As the College Football Playoff enters its fourth season, it’s more clear than ever how much the format has re-framed the way we discuss the sport. We’re only days away from actual football, and the best questions I’m getting are about playoff scenarios that can’t play out until December...
From Aynov: What team could lose two games and potentially make the playoffs?
Anyov is a Florida State fan, and this question is not coincidental. Because the Seminoles open with Alabama and play in a division with some other potentially good teams, they would seem like the most likely candidate. This is probably how something like that would work.
• Florida State loses close—if it’s controversial, even better—to Alabama.
• Florida State loses another game. Miami would be the likely culprit because it isn’t a division game, and losing one of those might keep the Seminoles from winning their division. A one-loss, non-division winner can make the playoff (hi, 2016 Ohio State), but a two-loss, non-division winner probably can’t.
• Florida State wins the rest of its games—the biggie is at Clemson—and wins the ACC. If the Seminoles lose to Miami, for example, they could reel off 10 consecutive wins. The 10th likely would be a revenge game against Miami, because if Miami is good enough to beat Florida State in Tallahassee, it can win the ACC Coastal.
• It would help the Seminoles’ case even more if Florida wins a third consecutive SEC East title and Florida State dominates the Gators the way it has the past two seasons.
There’s your perfect storm for a two-loss playoff team, but it may not need to be that perfect. Penn State nearly made the playoff over Washington last year with losses to Pittsburgh and Michigan on the résumé.
From Doug: Oklahoma gets Tulane in Week 3, which seems a lot like Drogon vs The Tarlys. Are there any mismatches you will watch anyway?
For those who don’t get the Game of Thrones reference, Drogon is a dragon and the Tarlys are two humans—one of them named Dickon. You can imagine how that went. Doug may be expecting me to mention another game, but the one he mentioned could be quite intriguing. Oklahoma will be coming off a game at Ohio State that is huge for the Sooners and the Big 12 as a whole. They’ll return to face an option team in a game that will be a comedown from the previous week no matter what happens in Columbus. Meanwhile, Tulane coach Willie Fritz is entering year two in New Orleans, and he has a history of his teams making big leaps in year two.
That isn’t the only one, though. Youngstown State at Pittsburgh in Week 1 violates my rule that no Power Five program should ever schedule a good FCS program*. Youngstown State made the FCS national title game last year. That one could be very interesting. Also in week one, Appalachian State visits Georgia. Did you watch Appalachian State push Tennessee to the limit in last year’s season opener? If you did, you’ll absolutely check out this one.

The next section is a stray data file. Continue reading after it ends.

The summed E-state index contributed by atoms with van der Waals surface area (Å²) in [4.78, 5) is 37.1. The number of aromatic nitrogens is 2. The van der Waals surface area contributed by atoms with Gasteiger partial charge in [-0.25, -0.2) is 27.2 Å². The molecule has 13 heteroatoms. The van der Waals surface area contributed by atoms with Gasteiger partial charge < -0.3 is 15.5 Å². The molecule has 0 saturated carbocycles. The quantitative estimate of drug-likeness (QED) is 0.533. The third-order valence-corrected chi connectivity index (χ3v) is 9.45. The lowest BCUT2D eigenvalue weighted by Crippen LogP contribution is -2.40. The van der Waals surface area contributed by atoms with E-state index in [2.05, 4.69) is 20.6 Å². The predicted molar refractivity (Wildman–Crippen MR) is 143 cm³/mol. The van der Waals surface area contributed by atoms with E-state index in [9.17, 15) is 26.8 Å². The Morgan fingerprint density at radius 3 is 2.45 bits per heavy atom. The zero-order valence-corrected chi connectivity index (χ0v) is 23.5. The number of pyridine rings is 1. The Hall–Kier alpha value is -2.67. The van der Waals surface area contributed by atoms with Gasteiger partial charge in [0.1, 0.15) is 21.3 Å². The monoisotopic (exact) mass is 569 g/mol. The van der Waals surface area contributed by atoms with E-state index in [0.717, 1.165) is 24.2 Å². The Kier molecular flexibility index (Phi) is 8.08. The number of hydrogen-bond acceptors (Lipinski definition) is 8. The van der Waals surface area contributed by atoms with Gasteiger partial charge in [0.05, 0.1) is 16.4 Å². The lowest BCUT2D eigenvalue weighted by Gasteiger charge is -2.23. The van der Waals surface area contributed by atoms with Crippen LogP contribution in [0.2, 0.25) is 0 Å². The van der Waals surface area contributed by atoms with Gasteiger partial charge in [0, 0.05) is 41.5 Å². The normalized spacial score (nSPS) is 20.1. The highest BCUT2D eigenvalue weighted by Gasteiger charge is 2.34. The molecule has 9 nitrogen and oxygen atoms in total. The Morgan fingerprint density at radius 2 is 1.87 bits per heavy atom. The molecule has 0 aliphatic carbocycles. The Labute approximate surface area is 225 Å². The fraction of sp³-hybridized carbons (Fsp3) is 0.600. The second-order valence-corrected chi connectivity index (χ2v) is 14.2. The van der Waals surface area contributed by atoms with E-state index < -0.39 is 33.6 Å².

*Good FCS teams usually have veteran-heavy lineups that know how to win, have played in big games and won’t be intimidated by the environment. The Power 5 team probably will treat the game like a warmup, while the experienced, savvy, not-at-all-scared visitor will treat it like the Super Bowl. It’s a recipe for disaster for the Power 5 team.
From Nate: Which conference is most capable of having a two-loss playoff team? [Answer linked here, and in the video atop this post.]
From @FooJenkins: Any chance of conference contraction once the current media deals expire? No need to keep Rutgers if TV sets don’t count as much?
Schools have been thrown out of conferences before. Temple got booted from the Big East for being terrible at football and then worked its way back by getting much better at football. But I can’t imagine any of the recent conference additions getting jettisoned.
The moment when the number of cable homes in the conference footprint mattered most will wind up only being a short blip on the timeline, but that blip will have a lasting impact. The addition of Rutgers and Maryland did help the Big Ten’s balance sheet and will continue to help for several more years. Cord-cutting may accelerate, but the increased Big Ten Network subscriber fees collected following the addition of those two will continue to enrich the league for a while before the number of people cutting the cord reaches critical mass.
Besides, if the Big Ten or any other Power 5 league ever did consider dropping a school, it would be slapped with a lawsuit immediately. Besides the obvious threat of losing and having to pay a fortune, discovery in such a suit could be miserable for the conference and its members. So Rutgers should get comfortable. It’s not going anywhere for a while.